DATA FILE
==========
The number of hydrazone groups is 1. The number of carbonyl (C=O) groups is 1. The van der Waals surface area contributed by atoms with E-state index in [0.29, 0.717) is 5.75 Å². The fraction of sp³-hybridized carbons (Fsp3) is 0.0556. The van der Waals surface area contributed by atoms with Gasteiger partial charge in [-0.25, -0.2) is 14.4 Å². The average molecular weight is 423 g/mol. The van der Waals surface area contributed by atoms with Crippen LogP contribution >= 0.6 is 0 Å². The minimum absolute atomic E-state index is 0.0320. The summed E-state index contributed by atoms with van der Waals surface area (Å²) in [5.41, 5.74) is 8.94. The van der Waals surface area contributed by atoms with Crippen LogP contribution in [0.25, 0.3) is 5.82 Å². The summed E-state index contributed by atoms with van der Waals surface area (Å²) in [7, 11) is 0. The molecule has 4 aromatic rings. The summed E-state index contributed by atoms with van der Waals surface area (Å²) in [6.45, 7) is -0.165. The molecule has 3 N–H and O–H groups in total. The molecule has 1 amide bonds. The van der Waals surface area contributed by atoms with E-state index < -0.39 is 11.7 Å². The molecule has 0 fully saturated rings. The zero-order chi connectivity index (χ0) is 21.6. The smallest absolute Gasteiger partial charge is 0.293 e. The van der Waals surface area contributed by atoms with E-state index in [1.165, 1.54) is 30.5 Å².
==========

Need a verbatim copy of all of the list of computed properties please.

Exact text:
The number of hydrazone groups is 1. The number of carbonyl (C=O) groups is 1. The van der Waals surface area contributed by atoms with E-state index in [0.29, 0.717) is 5.75 Å². The fraction of sp³-hybridized carbons (Fsp3) is 0.0556. The van der Waals surface area contributed by atoms with Gasteiger partial charge in [-0.25, -0.2) is 14.4 Å². The average molecular weight is 423 g/mol. The van der Waals surface area contributed by atoms with Crippen LogP contribution >= 0.6 is 0 Å². The minimum absolute atomic E-state index is 0.0320. The summed E-state index contributed by atoms with van der Waals surface area (Å²) in [5.41, 5.74) is 8.94. The van der Waals surface area contributed by atoms with Crippen LogP contribution in [0.25, 0.3) is 5.82 Å². The summed E-state index contributed by atoms with van der Waals surface area (Å²) in [7, 11) is 0. The molecule has 4 aromatic rings. The summed E-state index contributed by atoms with van der Waals surface area (Å²) in [6.45, 7) is -0.165. The molecule has 3 N–H and O–H groups in total. The molecule has 1 amide bonds. The van der Waals surface area contributed by atoms with E-state index < -0.39 is 11.7 Å². The molecule has 0 fully saturated rings. The zero-order chi connectivity index (χ0) is 21.6. The smallest absolute Gasteiger partial charge is 0.293 e. The van der Waals surface area contributed by atoms with E-state index in [1.165, 1.54) is 30.5 Å².